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Pedestrians more likely to get hit by cars on Halloween than any other day of the year

Children are at a greater risk of getting hit than adults

Photo (c) Rawpixel - Getty Images
As parents and children prepare to take to the streets in search of Halloween candy, it’s more important than ever to ensure the trick-or-treating experience is a fun, memorable, and safe one.

A new study conducted by researchers at the University of British Columbia found that more pedestrians -- mainly children -- get hit by cars on Halloween than any other day of the year. Keeping that in mind, the researchers offer several ways for families to take precautions and stay safe this Halloween.

“Our findings suggest that there are opportunities to improve pedestrian safety on Halloween, but they also highlight ways that traffic safety might be improved on the other 364 days of the year,” said researcher Candace Yip. “Residential traffic calming, vehicle speed control, and incorporating reflective patches into outerwear might improve pedestrian safety year-round.”

Safety is the top priority

The researchers, led by Dr. John Staples, dug up survey results from the last 40 years to determine the cause behind the increase in car accidents -- and ultimately, fatalities -- that happen on Halloween each year.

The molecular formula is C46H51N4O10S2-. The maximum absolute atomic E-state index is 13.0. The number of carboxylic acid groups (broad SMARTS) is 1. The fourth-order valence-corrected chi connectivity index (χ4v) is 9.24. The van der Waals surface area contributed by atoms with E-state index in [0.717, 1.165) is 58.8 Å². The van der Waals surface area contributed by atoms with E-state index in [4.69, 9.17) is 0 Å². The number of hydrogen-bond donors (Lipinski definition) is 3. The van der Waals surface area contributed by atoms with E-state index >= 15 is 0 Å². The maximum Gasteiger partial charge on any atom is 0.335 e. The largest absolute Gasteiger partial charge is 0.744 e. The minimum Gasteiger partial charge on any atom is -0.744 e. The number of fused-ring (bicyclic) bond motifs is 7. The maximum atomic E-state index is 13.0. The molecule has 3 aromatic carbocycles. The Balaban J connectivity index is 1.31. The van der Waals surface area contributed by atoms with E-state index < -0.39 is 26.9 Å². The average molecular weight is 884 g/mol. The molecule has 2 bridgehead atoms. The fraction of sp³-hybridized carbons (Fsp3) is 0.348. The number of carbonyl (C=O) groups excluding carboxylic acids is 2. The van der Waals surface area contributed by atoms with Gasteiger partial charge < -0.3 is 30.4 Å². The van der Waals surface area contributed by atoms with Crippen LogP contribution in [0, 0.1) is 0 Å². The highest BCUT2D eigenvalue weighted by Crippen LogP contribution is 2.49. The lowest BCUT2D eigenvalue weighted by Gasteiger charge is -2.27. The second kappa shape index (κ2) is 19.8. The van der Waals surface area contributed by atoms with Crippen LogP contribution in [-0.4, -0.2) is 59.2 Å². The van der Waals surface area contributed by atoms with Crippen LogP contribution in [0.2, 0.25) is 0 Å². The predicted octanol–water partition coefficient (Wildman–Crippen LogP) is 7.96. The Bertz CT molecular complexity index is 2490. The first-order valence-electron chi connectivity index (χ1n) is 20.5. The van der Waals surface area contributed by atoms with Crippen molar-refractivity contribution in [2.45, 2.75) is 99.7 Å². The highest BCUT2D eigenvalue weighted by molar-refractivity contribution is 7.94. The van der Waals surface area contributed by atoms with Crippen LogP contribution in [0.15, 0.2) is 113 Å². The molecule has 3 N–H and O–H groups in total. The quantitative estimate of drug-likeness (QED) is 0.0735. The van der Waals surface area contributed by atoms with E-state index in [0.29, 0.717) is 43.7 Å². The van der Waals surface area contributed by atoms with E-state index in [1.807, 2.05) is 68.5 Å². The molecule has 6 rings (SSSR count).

“Collecting ‘trick-or-treat’ candy from neighbors has been a Halloween tradition for over a century, and adult Halloween parties have become increasingly popular in bars and on campuses across North America,” said Dr. Staples. “We wondered if the combination of dark costumes, excitement, and alcohol made the streets more dangerous for pedestrians. Our findings suggest that it does.”

The researchers found that the early evening hours -- between 5 p.m. and 8 p.m. -- were the most dangerous times, and that Halloween night was responsible for four more pedestrian deaths than any other night of the year. Nearly all of the deaths were suffered by children or young adults.

Children between the ages of four and eight years old were at the greatest risk -- resulting in 10 times the number of Halloween fatalities when compared with days both a week earlier and a week later.

The researchers really wanted to emphasize that safety for both adults and children is the top priority, and there are many ways to reduce the risk of getting hit by a car while out and about this Halloween.

For starters, the researchers suggest ensuring all young children are accompanied by an adult while trick-or-treating. Discussing safety tips before heading out can also be beneficial. Moreover, driving safely -- and slowly -- through residential neighborhoods is key, as is refraining from getting behind the wheel after consuming any alcohol or drugs.

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